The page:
About Orland Volunteer Fire Department
The Orland Volunteer Fire Department was formed in 1911 following a devastating fire which destroyed much of the downtown business district on the west side of Fourth Street. Longtime citizen Phil Noerager was chosen to be the first chief to lead a total of twenty-two charter members. Buckets were the first equipment used, with each member supplying his own.
The first firefighting apparatus of the newly formed Orland Fire Department were a wheeled chemical extinguisher and a “hook-and-ladder” cart acquired by the Department in 1912 (see cover photo inset). There exists a nostalgic tie to the hook- and-ladder cart to this day, and the Department has a fully-restored antique cart which is proudly pulled by Volunteers in many parades.
The Fire Department through the years continued to purchase new and more modern equipment to better serve and protect the community. Today, the Orland Volunteer Fire Department is proud to respond with technologically advanced equipment and a company of forty-five active volunteer firefighters. City of Orland’s ladder truck (purchased in 1980) is capable of reaching a vertical height of fifty-five feet and pumping 1000 gallons of water per minute through a completely traversable, extended boom. Prior to the acquisition of the ladder truck, the Department implemented a 55’ six-man extension ladder to reach the top of Orland’s tallest buildings. This ladder was carried on a “Maxim” fire truck, which has been fully restored by the Volunteers for unveiling at the Department’s centennial celebration.
The Orland Volunteers answer to the governing bodies of two distinct and separate units: The Orland City Fire Department (under the Orland City Council) and the Orland Rural Fire District (governed by the Orland Rural Fire District Board). While the city ire department is celebrating its centennial year, the Orland Rural Fire District is celebrating its 75th anniversary. According to historical records, the Orland Rural Fire District was formed in 1935 when a group of men gathered at a meeting for the purpose of organizing fire protection for the rural area. The charter members were Fred Lowden, Bob Gilmore, Sr., John Leonard, George Schonauer, Sr., Walter Stickler and County Supervisor Mel Haigh. The County of Glenn set aside monies to initially fund the new district, and a short time later the district’s first fire truck was purchased from the Van Pelt Company on terms.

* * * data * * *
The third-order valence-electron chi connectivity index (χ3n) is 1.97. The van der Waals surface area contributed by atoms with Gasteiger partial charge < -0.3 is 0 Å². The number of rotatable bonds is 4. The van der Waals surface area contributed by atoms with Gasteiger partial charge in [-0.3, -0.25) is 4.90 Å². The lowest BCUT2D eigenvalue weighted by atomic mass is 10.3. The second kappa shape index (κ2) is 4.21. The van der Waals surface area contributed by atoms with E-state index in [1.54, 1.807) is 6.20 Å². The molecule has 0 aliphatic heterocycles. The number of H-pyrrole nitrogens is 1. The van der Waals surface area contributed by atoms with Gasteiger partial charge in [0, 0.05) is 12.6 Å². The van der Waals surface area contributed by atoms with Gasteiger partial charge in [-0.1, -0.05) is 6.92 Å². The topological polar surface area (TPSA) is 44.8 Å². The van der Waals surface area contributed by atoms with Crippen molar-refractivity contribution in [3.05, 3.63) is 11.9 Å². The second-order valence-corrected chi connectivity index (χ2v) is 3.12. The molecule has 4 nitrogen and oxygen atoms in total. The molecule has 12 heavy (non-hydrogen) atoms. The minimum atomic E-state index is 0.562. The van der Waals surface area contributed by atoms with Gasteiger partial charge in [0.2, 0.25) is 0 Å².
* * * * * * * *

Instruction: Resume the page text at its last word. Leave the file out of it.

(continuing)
Fighting rangeland fires requires special techniques not common to city firefighting , and the Orland Rural Fire District trucks are specially outfitted with seats and hoses on the nose of the truck to attack rural fires head-on. The 5,000 gallon tanker truck in the stable of engines owned by the City and Rural District was initially purchased by the Rural Fire District, however the City and Rural District provide mutual aid to the other when the need arises.
For one-fourth of the Department’s existence, the Volunteers were guided by the voice of Frances McCollum, the dispatcher on call 24 hours a day for emergency calls in Orland. No matter what the need, the calm, reassuring voice of Frances got many distraught callers through a most difficult time. Frances retired in 2007 having devoted twenty-five years to the Orland Volunteer Fire Department.
The following media is a recording of Frances McCollum’s last radio dispatch for Orland & Capay Volunteer Fire Departments and our transition over to Corning Fire Dispatch
00:02 Frances McCollum [Control One] second to last evening pager test for Capay and Orland fire departments (18:30 on Monday, December 3, 2007).
00:35 Narrative introduction by Ian Turnbull
01:47 Frances McCollum [Control One] final evening pager test and announcement for Capay Fire (approximately 18:30 on Tuesday, December 4, 2007).
02:52 Mike Demo [Fire Dispatch] did a pager test (unknown time and date)
03:18 Frank Rua [Fire Dispatch] first official evening pager test from Corning Fire (18:30 on Wednesday, December 5, 2007)